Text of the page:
Tamworth Cornerstone Housing Association offers homeless young people a three-stage journey to independent living.
Young people are disproportionately at risk of becoming homeless. In the last year alone, more than 55,000 young people aged 16 to 24 in England became homeless or were threatened with homelessness.
Tamworth Cornerstone Housing Association has been offering support to young homeless people for more than 30 years. The society has a three-stage process to helping young people on the road to independence. First of all, service users move into a hostel where they have their own room, pay a service fee and benefit from 24/7 onsite support. Tenants then graduate to small self-contained bedsits. Finally, they are able to move into a one-bedroom flat, where they’re responsible for paying their own bills.
Tamworth Cornerstone has bought three of its properties with the help of Charity Bank loans totalling £743k, and has plans for a further 12 one-bedroom apartments. Owning the properties has helped the society to become more self-sufficient and able to cope with changes in local authority funding.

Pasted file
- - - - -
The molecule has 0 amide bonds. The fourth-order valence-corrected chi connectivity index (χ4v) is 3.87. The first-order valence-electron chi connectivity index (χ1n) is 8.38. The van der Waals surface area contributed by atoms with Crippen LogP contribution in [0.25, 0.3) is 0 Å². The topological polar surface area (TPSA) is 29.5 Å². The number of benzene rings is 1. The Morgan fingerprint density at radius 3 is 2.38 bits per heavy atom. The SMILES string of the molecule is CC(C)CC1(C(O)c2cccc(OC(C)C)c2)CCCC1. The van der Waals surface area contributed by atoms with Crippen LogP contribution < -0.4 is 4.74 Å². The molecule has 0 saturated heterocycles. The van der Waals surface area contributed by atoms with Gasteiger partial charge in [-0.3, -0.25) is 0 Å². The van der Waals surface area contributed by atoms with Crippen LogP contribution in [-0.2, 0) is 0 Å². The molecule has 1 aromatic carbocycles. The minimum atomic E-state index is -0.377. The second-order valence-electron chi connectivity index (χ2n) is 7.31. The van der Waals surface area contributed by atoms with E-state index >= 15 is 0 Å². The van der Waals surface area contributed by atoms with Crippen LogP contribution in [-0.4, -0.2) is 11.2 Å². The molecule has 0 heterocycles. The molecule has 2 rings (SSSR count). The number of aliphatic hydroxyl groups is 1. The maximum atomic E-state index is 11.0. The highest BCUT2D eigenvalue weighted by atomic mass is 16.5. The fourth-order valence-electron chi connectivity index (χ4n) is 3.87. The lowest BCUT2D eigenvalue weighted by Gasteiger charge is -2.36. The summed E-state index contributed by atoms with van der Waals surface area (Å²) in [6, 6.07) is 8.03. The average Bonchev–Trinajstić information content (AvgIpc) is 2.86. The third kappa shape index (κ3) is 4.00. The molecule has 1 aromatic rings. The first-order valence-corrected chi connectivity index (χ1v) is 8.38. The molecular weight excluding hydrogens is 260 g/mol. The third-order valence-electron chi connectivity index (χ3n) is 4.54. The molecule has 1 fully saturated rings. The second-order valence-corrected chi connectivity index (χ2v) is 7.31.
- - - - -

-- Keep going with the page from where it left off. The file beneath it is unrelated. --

The society takes a holistic approach to helping its tenants, supporting them to get into college or gain an apprenticeship, learn to cook and become confident with managing finances. As a result, young people gain the skills and knowledge they need to live independently, and many former tenants have gone on to university and rewarding careers.
“We had six bedsits when we started; now we have 37 single person units. There’s never a shortage of demand and we usually have a waiting list. We’ve grown slowly to a sustainable size. Grants are so hit and miss, and it’s impossible to anticipate government policy, so you can’t rely on outside funding – you need to generate your own income. Our new development of one-bedroom flats will help to make us even more self-sustaining.”Frank Joyce, Chair, Tamworth Cornerstone Housing Association